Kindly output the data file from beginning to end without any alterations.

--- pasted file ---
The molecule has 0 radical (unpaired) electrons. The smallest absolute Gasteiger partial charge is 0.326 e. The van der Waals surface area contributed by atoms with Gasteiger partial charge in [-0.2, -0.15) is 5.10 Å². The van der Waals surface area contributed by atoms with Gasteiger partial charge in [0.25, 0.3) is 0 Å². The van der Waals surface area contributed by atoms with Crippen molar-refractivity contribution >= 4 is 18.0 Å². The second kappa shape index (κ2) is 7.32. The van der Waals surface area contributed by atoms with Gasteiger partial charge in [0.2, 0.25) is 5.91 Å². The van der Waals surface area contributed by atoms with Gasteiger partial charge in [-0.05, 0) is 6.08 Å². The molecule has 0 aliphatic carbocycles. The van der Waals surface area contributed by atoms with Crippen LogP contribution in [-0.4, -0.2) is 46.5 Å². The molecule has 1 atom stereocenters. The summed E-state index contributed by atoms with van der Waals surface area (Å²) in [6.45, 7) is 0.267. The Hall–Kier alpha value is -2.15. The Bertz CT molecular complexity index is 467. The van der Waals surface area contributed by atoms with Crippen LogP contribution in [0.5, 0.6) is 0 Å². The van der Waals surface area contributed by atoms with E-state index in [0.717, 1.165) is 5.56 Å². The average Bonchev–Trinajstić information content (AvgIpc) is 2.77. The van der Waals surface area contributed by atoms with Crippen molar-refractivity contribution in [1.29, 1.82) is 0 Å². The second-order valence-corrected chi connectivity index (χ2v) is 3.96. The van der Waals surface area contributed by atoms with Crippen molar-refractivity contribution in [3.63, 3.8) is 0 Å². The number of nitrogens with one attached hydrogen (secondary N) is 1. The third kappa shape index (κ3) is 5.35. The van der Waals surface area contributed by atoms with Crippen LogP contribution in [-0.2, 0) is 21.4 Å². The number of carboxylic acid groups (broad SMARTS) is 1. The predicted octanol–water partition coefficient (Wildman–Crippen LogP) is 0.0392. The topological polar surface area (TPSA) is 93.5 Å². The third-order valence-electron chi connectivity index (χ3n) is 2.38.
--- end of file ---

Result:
The molecule has 0 radical (unpaired) electrons. The smallest absolute Gasteiger partial charge is 0.326 e. The van der Waals surface area contributed by atoms with Gasteiger partial charge in [-0.2, -0.15) is 5.10 Å². The van der Waals surface area contributed by atoms with Gasteiger partial charge in [0.25, 0.3) is 0 Å². The van der Waals surface area contributed by atoms with Crippen molar-refractivity contribution >= 4 is 18.0 Å². The second kappa shape index (κ2) is 7.32. The van der Waals surface area contributed by atoms with Gasteiger partial charge in [0.2, 0.25) is 5.91 Å². The van der Waals surface area contributed by atoms with Gasteiger partial charge in [-0.05, 0) is 6.08 Å². The molecule has 0 aliphatic carbocycles. The van der Waals surface area contributed by atoms with Crippen LogP contribution in [-0.4, -0.2) is 46.5 Å². The molecule has 1 atom stereocenters. The summed E-state index contributed by atoms with van der Waals surface area (Å²) in [6.45, 7) is 0.267. The Hall–Kier alpha value is -2.15. The Bertz CT molecular complexity index is 467. The van der Waals surface area contributed by atoms with Crippen LogP contribution in [0.5, 0.6) is 0 Å². The van der Waals surface area contributed by atoms with E-state index in [0.717, 1.165) is 5.56 Å². The average Bonchev–Trinajstić information content (AvgIpc) is 2.77. The van der Waals surface area contributed by atoms with Crippen molar-refractivity contribution in [1.29, 1.82) is 0 Å². The second-order valence-corrected chi connectivity index (χ2v) is 3.96. The van der Waals surface area contributed by atoms with Crippen molar-refractivity contribution in [3.63, 3.8) is 0 Å². The number of nitrogens with one attached hydrogen (secondary N) is 1. The third kappa shape index (κ3) is 5.35. The van der Waals surface area contributed by atoms with Crippen LogP contribution in [-0.2, 0) is 21.4 Å². The number of carboxylic acid groups (broad SMARTS) is 1. The predicted octanol–water partition coefficient (Wildman–Crippen LogP) is 0.0392. The topological polar surface area (TPSA) is 93.5 Å². The third-order valence-electron chi connectivity index (χ3n) is 2.38.